If you bought one I'd be interested to find out what state, what month.
  • w9cww9cw Posts: 888
    van_aken - GLS models are available in the midwest with the manual transmission. I live in Illinois, and I've seen them on the dealer's lots here.
  • I own a 2005 Sonata GLX, am having problem with the clock. It dose not keep track of time, this happen after I took the car in to have the trim around the driving light painted. When I pick up the car the clock was not working, return the car the following day, dealer say it need a new clock, this has been going on for about a month. Has anybody have this problem?
  • Hi All,
    Just purchased a slightly used 2006. Have used this forum to research it, and thanks to you all, getting rear "thump"(shocks) fixed, and had dealer acknowledge timing tensioner ticking problem and will fix. Now if i could just have one of you long time Sonata owners tell
    me where i can find the model tag, i sure would be grateful.
    Want to order some custom seat covers for it, and need
    correct model to insure proper set to order. Dealer didn't put model on slaes contract, but it must be located somewhere on the car. Thanks to any/all in advance.
  • Hi,

    Just to add my troubles to the mix, I also have a slightly used 2006 LX. Mine sounds like a diesel at low RPMs and makes an awful roaring sound when I start it. I presume that is the timing chain tensioner problem you are referring to- is that right? I also have the gas tank sloshing and thudding sounds and my ambient temperature gauge was over the actual temp by an average of 20 degrees (recently fixed). As a family, we also own a 2006 Kia Sedona which has had a few recalls so far. I've owned many Optimas, Sedonas, and Sonatas due to their value, style, and comfort. I'm trying to become one with my 2006 Sonata, so I hope I can get these issues resolved once and for all. I really love my 2006, but I can't spend 1/2 my time in the shop as I did with my 2001 Sonata GLS. Oh, and I've been getting an average of 21 mpg while burning regular unleaded (87).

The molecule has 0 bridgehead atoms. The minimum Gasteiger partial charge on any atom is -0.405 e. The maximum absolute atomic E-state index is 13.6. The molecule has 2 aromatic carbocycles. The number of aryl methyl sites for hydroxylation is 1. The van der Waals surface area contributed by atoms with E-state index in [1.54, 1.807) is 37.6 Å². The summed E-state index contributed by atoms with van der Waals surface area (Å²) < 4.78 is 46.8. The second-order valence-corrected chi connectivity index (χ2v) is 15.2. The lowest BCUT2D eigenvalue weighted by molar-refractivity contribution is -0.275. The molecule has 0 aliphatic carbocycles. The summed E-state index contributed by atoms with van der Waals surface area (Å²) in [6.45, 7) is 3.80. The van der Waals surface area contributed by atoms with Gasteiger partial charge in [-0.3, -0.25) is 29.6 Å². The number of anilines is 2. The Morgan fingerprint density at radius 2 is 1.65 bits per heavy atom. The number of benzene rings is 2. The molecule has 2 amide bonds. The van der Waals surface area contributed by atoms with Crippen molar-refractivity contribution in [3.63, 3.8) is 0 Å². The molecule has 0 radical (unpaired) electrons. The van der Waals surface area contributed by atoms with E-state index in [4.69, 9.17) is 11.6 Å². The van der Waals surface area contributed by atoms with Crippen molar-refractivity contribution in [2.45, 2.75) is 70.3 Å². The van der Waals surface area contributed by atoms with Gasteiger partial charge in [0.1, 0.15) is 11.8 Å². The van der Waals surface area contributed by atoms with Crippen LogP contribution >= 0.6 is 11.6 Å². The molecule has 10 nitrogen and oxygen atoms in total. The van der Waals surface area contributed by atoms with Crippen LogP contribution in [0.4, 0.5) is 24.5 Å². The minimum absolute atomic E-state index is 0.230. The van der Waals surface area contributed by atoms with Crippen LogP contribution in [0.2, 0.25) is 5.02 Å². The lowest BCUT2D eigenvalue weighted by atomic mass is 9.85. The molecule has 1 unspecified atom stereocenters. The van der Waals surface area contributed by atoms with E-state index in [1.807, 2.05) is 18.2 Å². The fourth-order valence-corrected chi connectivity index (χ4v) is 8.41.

• Hi Tuggles:
    Thanks for the howdy. No, i can't say mine sounds quite like that(Thank goodness). As far as the gas sloshing goes, i've gone through 1 and 1/4 tanks, and haven't heard it yet.
    The timing chain tensioner noise i'm refering to is just an audible ticking sound at start up when cold.(nowhere near
    diesel sounding,) and i drive a diesel for a living. I think if it sounded like that, i probably would be driving something else already. My own personal biggest concern is
    the suspension sounds on this thing. Yes, they are willing to replace rear, but the front (struts/shocks/plates) are
    alot more loose sounding than they should be on a basically
    "NEW" car.(8896 miles). How did you determine yours to be the LX model?
  • bhmr59bhmr59 Posts: 1,601
    The model number is included in the first 10 digets of your VIN. (The 10th diget actually represents the model year). The LX has several unique features. The quick & easy answer is "does it have leather seats?" If "yes" it's an LX. If "no" it's not.

    The dealer should be willing to at least check out your front suspension under the warranty.
  • Hi,
    Thanks for the get back. No to leather seats, sooooooo, guess that means it's the GLS?????(it is the V6, with QZ
    trim). Guess that should allow me to order the "right" seat covers for it. Thanks again!!!
  • FYI
    You know these cars have side airbags built into the front seats. Owners manual states not to put seat covers on the front seats.
  • Hi all,
    I just brought a 2000 sonata yesterday with 87000 miles.
    Since I am new to Hyundai's. I would like to know if there are any issues I should be aware of with these models.

    Any Hyundai Sonata owners in the Northern Va area?
    thank you. :)